Politics is not a game, Zuma warns

2015-07-16 13:12
President Jacob Zuma. (GCIS)

President Jacob Zuma. (GCIS)

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Durban - President Jacob Zuma on Wednesday urged ANC members to stop being angry with one another and instead focus on building a stronger party.

He said politics was not a game, but about running a country and offering the best democracy to the people

Zuma also took a dig at opposition parties, saying they needed to play a more meaningful role in building a better South Africa.

“Why are we fighting?” asked Zuma, while delivering a moving tribute at Thulani Mashaba’s memorial service outside Richards Bay, on Wednesday evening 

Mashaba, the uThungulu deputy mayor, and regional ANC chairperson Musa Dladla, died in a car accident in Ballito last Thursday.

“This hero has played his role in the ANC; the question is what are you doing as a member of the ANC? Who are you bringing into your inner circle,” asked the president. 

“Let us be strong, let us stop fighting over meaningless things. Leaders must lead and those that are following must learn how to lead from their leaders.

"No organisation will survive if there are divisions in that organisation,” he said. 

Zuma said every organisation had problems, but what was important was how it managed those challenges.

Politics is not a game

“One day we are laughing together and the next day we are fighting. Organisations are different, just like wood; some of it burns for a long time and some for short. Members of the ANC must build the ANC like Thulani did.

“Stop being angry at your comrades, what have they done to you? These are the same comrades that will bury you one day.”

Zuma cautioned the opposition to be responsible and play a more meaningful role.

“Some of you have turned politics into a game. Politics is not a game, it is about running a country, governing and offering the best democracy to our people.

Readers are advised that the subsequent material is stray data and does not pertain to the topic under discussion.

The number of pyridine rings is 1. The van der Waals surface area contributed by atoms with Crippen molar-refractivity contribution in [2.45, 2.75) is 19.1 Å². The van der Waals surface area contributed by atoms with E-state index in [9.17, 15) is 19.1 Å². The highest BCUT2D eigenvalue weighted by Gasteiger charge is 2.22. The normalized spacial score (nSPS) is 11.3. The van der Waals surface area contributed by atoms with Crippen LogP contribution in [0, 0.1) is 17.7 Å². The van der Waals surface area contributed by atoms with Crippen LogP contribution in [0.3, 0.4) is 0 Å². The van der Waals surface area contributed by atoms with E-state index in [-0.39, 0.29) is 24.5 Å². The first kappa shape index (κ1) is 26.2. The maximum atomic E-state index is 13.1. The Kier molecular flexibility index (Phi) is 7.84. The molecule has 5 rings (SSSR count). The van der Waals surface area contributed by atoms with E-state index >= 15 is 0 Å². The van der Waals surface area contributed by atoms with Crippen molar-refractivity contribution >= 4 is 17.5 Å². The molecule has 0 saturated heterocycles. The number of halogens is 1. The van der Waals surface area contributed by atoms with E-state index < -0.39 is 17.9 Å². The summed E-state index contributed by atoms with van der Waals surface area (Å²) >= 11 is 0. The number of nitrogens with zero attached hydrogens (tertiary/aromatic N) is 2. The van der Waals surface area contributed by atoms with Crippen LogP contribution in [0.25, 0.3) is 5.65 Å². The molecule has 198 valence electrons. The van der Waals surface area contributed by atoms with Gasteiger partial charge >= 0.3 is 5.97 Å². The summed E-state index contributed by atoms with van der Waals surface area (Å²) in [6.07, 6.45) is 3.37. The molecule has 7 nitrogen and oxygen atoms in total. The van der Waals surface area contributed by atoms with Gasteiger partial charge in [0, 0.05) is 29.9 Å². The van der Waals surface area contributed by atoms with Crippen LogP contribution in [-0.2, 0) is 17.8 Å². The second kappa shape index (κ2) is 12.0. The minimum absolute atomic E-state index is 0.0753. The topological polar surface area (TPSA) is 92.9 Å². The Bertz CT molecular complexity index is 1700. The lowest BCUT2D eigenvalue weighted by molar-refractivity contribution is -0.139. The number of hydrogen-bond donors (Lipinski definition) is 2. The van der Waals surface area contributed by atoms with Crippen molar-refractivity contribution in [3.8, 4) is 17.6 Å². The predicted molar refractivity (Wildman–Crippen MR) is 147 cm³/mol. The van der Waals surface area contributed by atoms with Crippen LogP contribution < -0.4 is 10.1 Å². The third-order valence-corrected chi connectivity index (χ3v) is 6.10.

“As different political parties, we all want a prosperous and peaceful South Africa, the only difference between us is the way we are going about to achieve this.

“Some of you choose to walk while we choose to take the highway,” he said to loud applaud and laughter.

But, Zuma said, opposition parties should work together with the government to help build a free and democratic South Africa.

“Why are we fighting? Why are we swearing at one another? You can’t burn South Africa. If you burn it, we will all die,” he said laughing.

“What is important is that we still have a long way to go so that we can eradicate poverty in South Africa. Let us work together and not take from each other.

Stop undermining the electorate

"Respect everyone, even the more popular person because that popular person respects others too." 

KwaZulu-Natal DA leader Zwakele Mncwango said Zuma should do introspection before calling for the opposition to work with the government.

“If he is talking about contribution, the DA puts forward motions in parliament, legislature and council and the ANC always votes against them.

“We are willing and are contributing towards uplifting our communities. We don’t only oppose motions, we also put forward proposals.

"When we talk about respecting others, he must start by respecting the voter and stop undermining the electorate,” said Mncwango, adding that criticising the opposition was baseless.

KwaZulu-Natal EFF leader Vusi Khoza said Zuma should be the last person to speak about democracy and prosperity.

"Democracy to Zuma means domination by one party, which is the ANC. A prosperous South Africa to Zuma means spending over R200m on his personal private residence and we are not going to keep quiet when such things are happening.

“We will not be co-opted into his shenanigans. We as the EFF are going to be here for a long time until he pays back the money,” said Khoza.

Read more on:    da  |  anc  |  eff  |  jacob zuma  |  durban ­  |  politics

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